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Modern Lithium Ion battery powdered tools are simply amazing! I've been on a Milwaukee M12/M18 Fuel buying jag for a year now. They keep coming out with great new tools. And I only need 2 different batteries for over a dozen tools. :shout:


Even have a few rechargeable Dremel rotary tools on the bench.


Can't remember the last time I used an air/impact or plug-in cord power tool on a bike. No hoses or cords to get tangled or trip over. Heck , my Milwaukee LithIon 3/8 & 1/2in impacts have more power than some of my old IR~CP air-impact tools.
 

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They're great....until the battery dies. It's almost cheaper to buy another tool.

My problem with battery operated tools is infrequent use. That's the hardest thing on a battery.

Sent from my 2 Tin Cans With A String using Tapatalk
 

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I tried a few purchases about 3 years ago and today, one battery kicks out on the charger, the other battery don't hold a charge very long. I have one good battery so far from all this lithium stuff.

On every remolding job the only battery tool that lasted thru the job was my screw gun when used to drive screws down onto sheet rock. When I used any of it for heavy use like using a hole saw attachment I drained 3 lithium batteries and ended up pulling out my old plug in Black and Decker drill.

This reminds me of our talk about electric bikes pro's and con's
 

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If I understand correctly, the chemistry in these is basically the same as in the Lithium-Polymer batteries used in modern RC vehicles and also similar to full-sized electric vehicles. They all have a finite number of charge cycles and will stay healthiest with consistent use. Regarding the RC packs, leaving them in a full-charge or fully discharged state will shorten the life. If they are going to go unused for more than a week, it is recommended to keep them at a storage charge (about 50%). I have RC packs that are 4-5 yrs old and have been through many periods of non-use but always at a storage charge.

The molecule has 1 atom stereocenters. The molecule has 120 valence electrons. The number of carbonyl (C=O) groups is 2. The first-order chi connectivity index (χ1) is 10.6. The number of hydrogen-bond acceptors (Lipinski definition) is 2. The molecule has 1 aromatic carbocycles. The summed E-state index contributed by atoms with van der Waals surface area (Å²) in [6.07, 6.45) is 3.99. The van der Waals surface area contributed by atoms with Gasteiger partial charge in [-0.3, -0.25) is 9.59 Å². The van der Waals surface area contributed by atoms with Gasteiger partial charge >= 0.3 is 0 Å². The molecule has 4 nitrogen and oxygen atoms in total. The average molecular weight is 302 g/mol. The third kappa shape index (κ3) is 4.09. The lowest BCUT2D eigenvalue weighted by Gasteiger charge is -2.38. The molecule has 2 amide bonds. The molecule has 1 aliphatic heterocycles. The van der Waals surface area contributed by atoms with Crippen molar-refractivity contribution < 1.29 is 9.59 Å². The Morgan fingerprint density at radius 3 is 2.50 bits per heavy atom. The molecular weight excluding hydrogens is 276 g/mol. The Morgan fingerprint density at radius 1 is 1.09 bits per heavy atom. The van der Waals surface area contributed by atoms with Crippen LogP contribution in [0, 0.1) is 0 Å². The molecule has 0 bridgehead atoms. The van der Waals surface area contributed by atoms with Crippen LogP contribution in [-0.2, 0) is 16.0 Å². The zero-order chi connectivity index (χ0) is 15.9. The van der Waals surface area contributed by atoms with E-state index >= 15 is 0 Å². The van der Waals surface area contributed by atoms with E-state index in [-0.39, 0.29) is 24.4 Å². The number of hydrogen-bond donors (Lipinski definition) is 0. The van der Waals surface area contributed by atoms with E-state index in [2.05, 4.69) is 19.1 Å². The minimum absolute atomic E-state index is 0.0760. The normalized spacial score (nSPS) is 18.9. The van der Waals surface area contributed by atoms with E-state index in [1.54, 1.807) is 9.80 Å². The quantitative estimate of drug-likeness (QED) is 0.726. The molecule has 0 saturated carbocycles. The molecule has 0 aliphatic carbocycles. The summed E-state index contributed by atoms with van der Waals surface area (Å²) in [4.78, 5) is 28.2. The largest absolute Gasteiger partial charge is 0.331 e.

Nobody does this with their battery powered equipment (myself included) and my 18V cordless tools packs all have very short discharge times. I wonder if electric car and cycle owners will and do let their vehicles rest at a proper storage charge?

This is one of many reasons I think electric cars will remain a novelty until a new battery chemistry is developed. Disclaimer: I am no expert on the batteries used in full sized vehicles but I have read that they are still lithium based.
 

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They're great....until the battery dies. It's almost cheaper to buy another tool.

My problem with battery operated tools is infrequent use. That's the hardest thing on a battery.

Sent from my 2 Tin Cans With A String using Tapatalk
Not on lithium ion's...they keep their charge....ya just buy an extra batt and keep one on a charger (takes an hour) for extended use....easy peasy.
 

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Not on lithium ion's...they keep their charge....ya just buy an extra batt and keep one on a charger (takes an hour) for extended use....easy peasy.
I have a Makita drill that's about 8 or so years old and the batteries have held up remarkably well with just occasional use and storage in a hot-in-summer/freezing-right-now garage. Holds a charge forever and has plenty of power.

OTOH, we've gone through many B&D and other garden tools with batteries that lose a lot of their power before the yard is done and generally crap completely out in less than a summer. No replacements to be found either.
 

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Battery powered tools are great. And the ones we have today really work well.

First battery powered tool I had was a drill, first driver I had was a screw driver. It ran about an hour on a 3 hour charge. Then I got a battery powered ratchet, it ran about 1/2 hour on a 3 hour charge and was bigger than a standard CP 3/8 air ratchet. But it eliminated the need to drag a dirty air hose inside of a nice clean car when doing dash work. For full time work, they weren't really that good, but it was the 80's. When I put the tools up in the late 90's it was still pretty much all air power for impacts. The trusty 110 volt 1/2 inch gun being the exception.

My dad started wrenching in the late 40's, and he talked about those 110 volt guns being the cats-ass back then. Cost the same back then as they did in the 80's, so only the high end techs could afford them. Bout a $100. He told stories of how the techs who had them guarded them like they were made of gold. Some even carried them home at night.